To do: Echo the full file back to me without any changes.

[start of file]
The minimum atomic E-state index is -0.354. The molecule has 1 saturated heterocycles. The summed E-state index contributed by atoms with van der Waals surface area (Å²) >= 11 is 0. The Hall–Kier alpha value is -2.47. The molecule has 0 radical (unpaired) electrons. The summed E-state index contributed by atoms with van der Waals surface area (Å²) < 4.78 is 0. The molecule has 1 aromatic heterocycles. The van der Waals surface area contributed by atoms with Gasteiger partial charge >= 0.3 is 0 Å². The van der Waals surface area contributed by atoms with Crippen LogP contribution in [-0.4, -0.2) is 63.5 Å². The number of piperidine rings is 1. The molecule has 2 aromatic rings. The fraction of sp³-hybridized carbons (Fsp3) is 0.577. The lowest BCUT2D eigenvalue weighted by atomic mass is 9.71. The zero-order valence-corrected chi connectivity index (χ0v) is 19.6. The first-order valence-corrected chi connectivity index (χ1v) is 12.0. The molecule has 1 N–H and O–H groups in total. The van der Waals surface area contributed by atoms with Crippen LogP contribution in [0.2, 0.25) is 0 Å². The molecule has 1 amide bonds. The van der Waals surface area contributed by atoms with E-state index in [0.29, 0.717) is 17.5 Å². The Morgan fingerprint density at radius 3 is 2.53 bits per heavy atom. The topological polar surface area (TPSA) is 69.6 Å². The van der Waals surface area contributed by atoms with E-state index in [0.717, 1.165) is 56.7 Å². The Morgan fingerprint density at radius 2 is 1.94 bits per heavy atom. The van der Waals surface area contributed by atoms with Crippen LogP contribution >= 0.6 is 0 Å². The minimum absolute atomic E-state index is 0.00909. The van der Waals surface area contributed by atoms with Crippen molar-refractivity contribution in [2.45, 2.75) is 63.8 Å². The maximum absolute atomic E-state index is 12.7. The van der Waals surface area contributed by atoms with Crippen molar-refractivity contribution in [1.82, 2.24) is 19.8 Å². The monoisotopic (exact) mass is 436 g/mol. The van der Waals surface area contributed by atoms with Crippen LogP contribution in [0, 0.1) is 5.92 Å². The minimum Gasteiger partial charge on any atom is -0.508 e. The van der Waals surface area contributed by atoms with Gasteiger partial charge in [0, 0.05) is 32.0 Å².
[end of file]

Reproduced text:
The minimum atomic E-state index is -0.354. The molecule has 1 saturated heterocycles. The summed E-state index contributed by atoms with van der Waals surface area (Å²) >= 11 is 0. The Hall–Kier alpha value is -2.47. The molecule has 0 radical (unpaired) electrons. The summed E-state index contributed by atoms with van der Waals surface area (Å²) < 4.78 is 0. The molecule has 1 aromatic heterocycles. The van der Waals surface area contributed by atoms with Gasteiger partial charge >= 0.3 is 0 Å². The van der Waals surface area contributed by atoms with Crippen LogP contribution in [-0.4, -0.2) is 63.5 Å². The number of piperidine rings is 1. The molecule has 2 aromatic rings. The fraction of sp³-hybridized carbons (Fsp3) is 0.577. The lowest BCUT2D eigenvalue weighted by atomic mass is 9.71. The zero-order valence-corrected chi connectivity index (χ0v) is 19.6. The first-order valence-corrected chi connectivity index (χ1v) is 12.0. The molecule has 1 N–H and O–H groups in total. The van der Waals surface area contributed by atoms with Crippen LogP contribution in [0.2, 0.25) is 0 Å². The molecule has 1 amide bonds. The van der Waals surface area contributed by atoms with E-state index in [0.29, 0.717) is 17.5 Å². The Morgan fingerprint density at radius 3 is 2.53 bits per heavy atom. The topological polar surface area (TPSA) is 69.6 Å². The van der Waals surface area contributed by atoms with E-state index in [0.717, 1.165) is 56.7 Å². The Morgan fingerprint density at radius 2 is 1.94 bits per heavy atom. The van der Waals surface area contributed by atoms with Crippen LogP contribution >= 0.6 is 0 Å². The minimum absolute atomic E-state index is 0.00909. The van der Waals surface area contributed by atoms with Crippen molar-refractivity contribution in [2.45, 2.75) is 63.8 Å². The maximum absolute atomic E-state index is 12.7. The van der Waals surface area contributed by atoms with Crippen molar-refractivity contribution in [1.82, 2.24) is 19.8 Å². The monoisotopic (exact) mass is 436 g/mol. The van der Waals surface area contributed by atoms with Crippen LogP contribution in [0, 0.1) is 5.92 Å². The minimum Gasteiger partial charge on any atom is -0.508 e. The van der Waals surface area contributed by atoms with Gasteiger partial charge in [0, 0.05) is 32.0 Å².